Quadratic and exponential functions are important ways of modeling real-world situations and processes. Students need to become comfortable working with these new types of functions.
How is the quadratic formula useful?
How is the exponential function useful?
What is inverse variation?
√ How do we use the quadratic formula?
√How do you write and graph equations for exponential growth and decay functions?
√How do you identify the domain and range of an exponential function?
√What is the meaning of the exponent in an exponential function?
√How do you distinguish between linear, quadratic, and exponential equations?
TEKS Specificity – Intended Outcomes
A.04.A The student is expected to find specific function values, simplify polynomial expressions, transform and solve equations, and factor as necessary in problem situations.
A.10.A The student is expected to solve quadratic equations using concrete models, tables, graphs, and algebraic methods.
A.10.B The student is expected to make connections among the solutions (roots) of quadratic equations, the zeros of their related functions, and the horizontal intercepts (x-intercepts) of the graph of the function.
A.11.A The student is expected to use patterns to generate the laws of exponents and apply them in problem-solving situations.
A.11.C The student is expected to analyze data and represent situations involving exponential growth and decay using concrete models, tables, graphs, or algebraic methods.
A.11.B The student is expected to analyze data and represent situations involving inverse variation using concrete models, tables, graphs, or algebraic methods.
A.08.AThe student is expected to analyze situations and formulate systems of linear equations in two unknowns to solve problems.
A.08.BThe student is expected to solve systems of linear equations using concrete models, graphs, tables, and algebraic methods.
A.08.CThe student is expected to interpret and determine the reasonableness of solutions to systems of linear equations.
“I CAN” statements highlighted in yellow and italicize should be displayed for students
solve quadratic equations using concrete models, tables, graphs, and algebraic methods
make connections among the solutions (roots) of quadratic equations, the zeros of their related functions, and the horizontal intercepts (x-intercepts) of the graph of the function
use patterns to generate the laws of exponents and apply them in problem-solving situations
analyze data and represent situations involving inverse variation using concrete models, tables, graphs, or algebraic methods
analyze situations and formulate systems of linear equations in two unknowns to solve problems
solve systems of linear equations using concrete models, graphs, tables, and algebraic methods
1E – Internalize new basic and academic language by using and reusing it in meaningful ways in speaking and writing activities that build concept and language attainment.
2D – Monitor understanding of spoken language during classroom instruction and interactions and seek clarification as needed
3D – speak using grade-level content area vocabulary in context to internalize new English words and build academic language proficiency
3E – Share information in cooperative learning interactions
4F – Use visual and contextual support and support from peers and teachers to read grade-appropriate content area text, enhance and confirm understanding, and develop vocabulary, grasp of language structures, and background knowledge needed to comprehend increasingly challenging language.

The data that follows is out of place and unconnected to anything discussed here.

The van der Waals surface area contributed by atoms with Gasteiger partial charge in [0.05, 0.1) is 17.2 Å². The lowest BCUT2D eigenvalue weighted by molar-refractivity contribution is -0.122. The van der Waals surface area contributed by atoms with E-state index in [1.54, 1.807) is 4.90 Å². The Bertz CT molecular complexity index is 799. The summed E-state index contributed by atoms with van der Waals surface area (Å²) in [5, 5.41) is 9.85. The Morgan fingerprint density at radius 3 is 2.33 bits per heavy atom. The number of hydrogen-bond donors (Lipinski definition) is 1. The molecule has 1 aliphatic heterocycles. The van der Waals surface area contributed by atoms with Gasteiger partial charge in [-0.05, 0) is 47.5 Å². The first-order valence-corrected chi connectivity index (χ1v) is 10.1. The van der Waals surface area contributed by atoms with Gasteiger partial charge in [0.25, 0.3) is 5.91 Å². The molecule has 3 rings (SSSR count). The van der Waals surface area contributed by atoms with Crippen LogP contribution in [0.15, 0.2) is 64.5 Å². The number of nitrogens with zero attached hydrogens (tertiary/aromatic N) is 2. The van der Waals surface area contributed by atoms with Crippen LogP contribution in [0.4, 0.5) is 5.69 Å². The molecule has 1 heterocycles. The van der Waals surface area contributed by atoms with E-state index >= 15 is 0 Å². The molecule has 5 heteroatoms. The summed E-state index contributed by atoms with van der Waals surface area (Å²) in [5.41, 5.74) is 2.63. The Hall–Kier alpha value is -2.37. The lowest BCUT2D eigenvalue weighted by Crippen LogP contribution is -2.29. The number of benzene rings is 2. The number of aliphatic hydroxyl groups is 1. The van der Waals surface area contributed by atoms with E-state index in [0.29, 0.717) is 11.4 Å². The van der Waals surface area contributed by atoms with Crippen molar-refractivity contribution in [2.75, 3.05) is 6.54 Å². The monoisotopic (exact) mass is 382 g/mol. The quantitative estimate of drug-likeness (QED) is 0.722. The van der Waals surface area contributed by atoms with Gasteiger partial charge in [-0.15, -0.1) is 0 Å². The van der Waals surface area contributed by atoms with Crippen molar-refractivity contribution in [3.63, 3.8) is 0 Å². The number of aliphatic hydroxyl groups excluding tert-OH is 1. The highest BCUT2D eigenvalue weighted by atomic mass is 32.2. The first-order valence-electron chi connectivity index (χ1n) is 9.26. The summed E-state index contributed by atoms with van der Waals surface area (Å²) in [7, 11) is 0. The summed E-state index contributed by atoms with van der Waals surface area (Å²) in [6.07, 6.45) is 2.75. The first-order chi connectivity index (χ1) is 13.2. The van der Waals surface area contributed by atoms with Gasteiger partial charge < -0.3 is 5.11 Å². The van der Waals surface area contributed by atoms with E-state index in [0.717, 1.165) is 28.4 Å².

College and Career Readiness Standards
I.B.1 Perform computations with real and complex numbers
II.A.1 Explain and differentiate between expressions and equations using words such as solve, evaluate and simplify
II.B.1 Recognize and use algebraic properties, concepts, procedures, and algorithms to combine, transform and evaluate expressions
Evidence of Learning (Summative Assessment)
Given an end of unit quiz, students apply the quadratic formula correctly 8 out of 10 times.
Given an end of unit quiz, students are able to model exponential functions 8 out of 10 times.
Given an end of unit quiz , studentsare able to model inverse variation.
Given a variety of problems (different content and context), students will apply a problem solving process 100% of the time.
The Teaching Plan
Instructional Model & Teacher Directions
The teacher will…
So students can…
Follow the prescribed countdown to prepare for TAKS. There is a 17 day countdown.
The TAKS test uses 5 days.
Make sure and read the Prepare Instruction for the given Topic before the lesson. This area contains Goals and Objectives, Topic at a Glance, Prerequisite Skills, Resources and Language support for the given Topic. Also make sure and read Delivering Instruction for the given Topic and block. This area contains Agile Mind materials, opening the lesson, framing questions, lesson activities, and further questions for the given block. Both Prepare Instruction and Delivering Instruction can be found in the Advice for Instruction area. You can find the Advice for Instruction area by clicking Show Professional Support under the View tab. It is also a good idea to make copies of Student Activity sheets and use them in class as a notetaking template. Also remember Agile Assessment has more TAKS formatted problems if needed.
The Quadratic Formula
Blocks 1- 6
Block 1 introduces the concept of irrational numbers, developing the ideas through a geometric approach, and is supported by the Overview and the Exploring "The geometry of square roots." Grounding irrational numbers in the concept of length provides a historical perspective and a concrete representation that students can then connect to the more traditional algebraic manipulations of square roots that will come in Block 2.